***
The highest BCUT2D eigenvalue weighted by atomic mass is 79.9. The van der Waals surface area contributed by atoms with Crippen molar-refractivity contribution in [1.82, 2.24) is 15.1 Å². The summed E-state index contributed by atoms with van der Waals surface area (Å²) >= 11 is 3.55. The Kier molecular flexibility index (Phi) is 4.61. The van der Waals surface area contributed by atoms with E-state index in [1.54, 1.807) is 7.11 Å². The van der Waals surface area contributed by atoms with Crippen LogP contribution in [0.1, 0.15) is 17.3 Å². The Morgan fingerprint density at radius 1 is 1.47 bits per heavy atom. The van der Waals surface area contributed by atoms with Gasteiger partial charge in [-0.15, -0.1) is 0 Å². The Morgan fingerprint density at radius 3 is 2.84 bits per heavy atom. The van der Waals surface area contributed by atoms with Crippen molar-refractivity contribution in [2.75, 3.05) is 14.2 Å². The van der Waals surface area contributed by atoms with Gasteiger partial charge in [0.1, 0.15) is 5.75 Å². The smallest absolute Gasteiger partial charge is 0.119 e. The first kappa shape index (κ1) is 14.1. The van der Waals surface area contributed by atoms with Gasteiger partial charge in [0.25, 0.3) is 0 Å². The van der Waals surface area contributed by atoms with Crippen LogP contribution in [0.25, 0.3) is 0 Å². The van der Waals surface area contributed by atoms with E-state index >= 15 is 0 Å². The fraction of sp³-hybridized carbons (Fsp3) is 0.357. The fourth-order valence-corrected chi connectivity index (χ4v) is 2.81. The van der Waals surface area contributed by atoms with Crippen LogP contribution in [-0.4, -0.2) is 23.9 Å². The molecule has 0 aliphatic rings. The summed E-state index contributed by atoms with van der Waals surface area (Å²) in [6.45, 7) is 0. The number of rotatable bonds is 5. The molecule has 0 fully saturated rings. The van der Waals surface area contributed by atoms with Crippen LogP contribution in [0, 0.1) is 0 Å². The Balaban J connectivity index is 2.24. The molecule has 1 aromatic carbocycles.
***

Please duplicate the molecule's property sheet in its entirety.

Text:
The highest BCUT2D eigenvalue weighted by atomic mass is 79.9. The van der Waals surface area contributed by atoms with Crippen molar-refractivity contribution in [1.82, 2.24) is 15.1 Å². The summed E-state index contributed by atoms with van der Waals surface area (Å²) >= 11 is 3.55. The Kier molecular flexibility index (Phi) is 4.61. The van der Waals surface area contributed by atoms with E-state index in [1.54, 1.807) is 7.11 Å². The van der Waals surface area contributed by atoms with Crippen LogP contribution in [0.1, 0.15) is 17.3 Å². The Morgan fingerprint density at radius 1 is 1.47 bits per heavy atom. The van der Waals surface area contributed by atoms with Gasteiger partial charge in [-0.15, -0.1) is 0 Å². The Morgan fingerprint density at radius 3 is 2.84 bits per heavy atom. The van der Waals surface area contributed by atoms with Crippen molar-refractivity contribution in [2.75, 3.05) is 14.2 Å². The van der Waals surface area contributed by atoms with Gasteiger partial charge in [0.1, 0.15) is 5.75 Å². The smallest absolute Gasteiger partial charge is 0.119 e. The first kappa shape index (κ1) is 14.1. The van der Waals surface area contributed by atoms with Gasteiger partial charge in [0.25, 0.3) is 0 Å². The van der Waals surface area contributed by atoms with Crippen LogP contribution in [0.25, 0.3) is 0 Å². The van der Waals surface area contributed by atoms with E-state index >= 15 is 0 Å². The fraction of sp³-hybridized carbons (Fsp3) is 0.357. The fourth-order valence-corrected chi connectivity index (χ4v) is 2.81. The van der Waals surface area contributed by atoms with Crippen LogP contribution in [-0.4, -0.2) is 23.9 Å². The molecule has 0 aliphatic rings. The summed E-state index contributed by atoms with van der Waals surface area (Å²) in [6.45, 7) is 0. The number of rotatable bonds is 5. The molecule has 0 fully saturated rings. The van der Waals surface area contributed by atoms with Crippen LogP contribution in [0, 0.1) is 0 Å². The Balaban J connectivity index is 2.24. The molecule has 1 aromatic carbocycles.